DPP’s Tsai to run for president - Taipei Times
Thu, Apr 28, 2011 - Page 1 News List

DPP’s Tsai to run for president

READY TO RUN:To increase DPP legislative seats and to upset Ma’s re-election bid, Tsai emphasized party unity regardless of how people voted in the primaries

By Vincent Y. Chao  /  Staff Reporter

She expressed gratitude to Su and former DPP chairperson Hsu Hsin-liang (許信良), the third candidate, bowing and thanking them for their contributions to the party. The two are “irreplaceable assets,” she said.

“In the shortest time possible, I will round up our party’s talent and [ability], regardless of which camp they belonged to in the primaries. We are all part of the DPP,” Tsai said.

Su’s immediate endorsement of Tsai will likely alleviate some of the concerns that the primary would split the party. Su had commanded support from large swaths of the party’s old guard and younger tech-savvy voters.

Tensions were only heightened twice during the two-month primary.

Tsai’s campaign team had called on DPP supporters to “only support” Tsai — implicitly asking them to vote for Ma against Su in the comparative polls — and a leak of some early poll numbers took place on Monday, with allegations that Tsai’s campaign team was the source.

However, she emerged relatively unscathed from these events, downplaying the “only support” slogan, while a spokesperson denied the leak.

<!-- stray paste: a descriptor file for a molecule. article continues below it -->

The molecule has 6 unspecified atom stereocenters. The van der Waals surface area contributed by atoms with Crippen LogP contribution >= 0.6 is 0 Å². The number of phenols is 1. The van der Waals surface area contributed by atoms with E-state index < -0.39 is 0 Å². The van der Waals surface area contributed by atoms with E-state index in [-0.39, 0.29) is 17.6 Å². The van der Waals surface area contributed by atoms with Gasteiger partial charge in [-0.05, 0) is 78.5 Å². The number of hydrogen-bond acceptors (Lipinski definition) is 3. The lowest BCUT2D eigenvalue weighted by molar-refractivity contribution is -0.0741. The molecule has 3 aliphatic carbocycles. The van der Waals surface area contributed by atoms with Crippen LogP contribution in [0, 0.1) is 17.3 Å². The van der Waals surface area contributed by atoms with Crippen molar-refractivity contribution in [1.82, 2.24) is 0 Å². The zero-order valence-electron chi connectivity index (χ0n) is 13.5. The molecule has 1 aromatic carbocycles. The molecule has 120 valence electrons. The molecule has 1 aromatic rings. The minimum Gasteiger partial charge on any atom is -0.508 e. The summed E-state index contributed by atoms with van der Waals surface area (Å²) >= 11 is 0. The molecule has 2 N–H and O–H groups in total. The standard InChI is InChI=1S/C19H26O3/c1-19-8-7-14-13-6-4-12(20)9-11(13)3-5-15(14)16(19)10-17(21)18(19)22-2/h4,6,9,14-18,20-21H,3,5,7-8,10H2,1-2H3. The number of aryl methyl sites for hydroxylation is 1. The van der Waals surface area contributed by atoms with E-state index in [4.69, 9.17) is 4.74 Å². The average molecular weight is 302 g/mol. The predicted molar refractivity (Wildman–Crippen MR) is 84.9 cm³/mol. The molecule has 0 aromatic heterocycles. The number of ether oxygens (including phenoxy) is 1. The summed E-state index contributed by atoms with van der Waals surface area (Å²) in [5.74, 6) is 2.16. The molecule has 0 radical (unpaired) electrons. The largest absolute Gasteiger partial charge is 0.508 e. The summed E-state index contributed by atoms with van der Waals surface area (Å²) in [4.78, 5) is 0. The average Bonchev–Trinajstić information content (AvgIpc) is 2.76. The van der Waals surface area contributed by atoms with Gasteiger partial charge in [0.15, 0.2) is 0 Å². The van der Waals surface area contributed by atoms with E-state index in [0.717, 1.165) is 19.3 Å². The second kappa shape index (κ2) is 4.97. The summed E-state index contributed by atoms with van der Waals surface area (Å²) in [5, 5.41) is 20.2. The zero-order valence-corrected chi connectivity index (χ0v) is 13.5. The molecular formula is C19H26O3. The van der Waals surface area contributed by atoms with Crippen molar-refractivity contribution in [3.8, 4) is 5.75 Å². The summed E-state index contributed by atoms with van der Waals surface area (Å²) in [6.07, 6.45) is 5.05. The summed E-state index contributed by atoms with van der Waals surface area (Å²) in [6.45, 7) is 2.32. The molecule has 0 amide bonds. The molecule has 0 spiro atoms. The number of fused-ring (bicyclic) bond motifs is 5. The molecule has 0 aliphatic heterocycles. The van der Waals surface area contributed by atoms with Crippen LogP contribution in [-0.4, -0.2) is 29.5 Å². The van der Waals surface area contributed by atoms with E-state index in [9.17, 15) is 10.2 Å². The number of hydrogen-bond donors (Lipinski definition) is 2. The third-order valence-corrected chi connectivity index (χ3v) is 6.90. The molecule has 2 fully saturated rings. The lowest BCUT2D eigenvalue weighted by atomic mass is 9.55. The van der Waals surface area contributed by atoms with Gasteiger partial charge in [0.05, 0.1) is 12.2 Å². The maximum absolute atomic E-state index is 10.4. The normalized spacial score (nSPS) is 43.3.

If elected, she will become Taiwan’s first female president. The highest government post previously held by a woman was when former vice president Annette Lu (呂秀蓮) was elected on the DPP ticket in 2000 and again in 2004.

Pro-independence leader Koo Kwang-ming (辜寬敏), a former presidential advisor who had a falling out with Tsai, said he “unequivocally supports Tsai Ing-wen without reservations,” at a separate press conference yesterday.

With the primaries now over, the focus is expected to turn to who Tsai will select as a running mate. The decision is expected sometime after May 4, when the nomination is confirmed, campaign officials said.

Former premier Frank Hsieh (謝長廷) and DPP secretary-general Su Jia-chyuan (蘇嘉全) have been floated as possible candidates. Su Tseng-chang has rejected the vice presidency outright, as well as any other role, such as DPP caucus head or legislative speaker.

“It’s too early. A decision will take a few weeks,” said Hsu Chia-ching (徐佳青), a Tsai spokesperson.

Tsai is expected to resume her duties as chairperson of the party shortly after May 4, ending the extended leave of absence she took to campaign for the primary.

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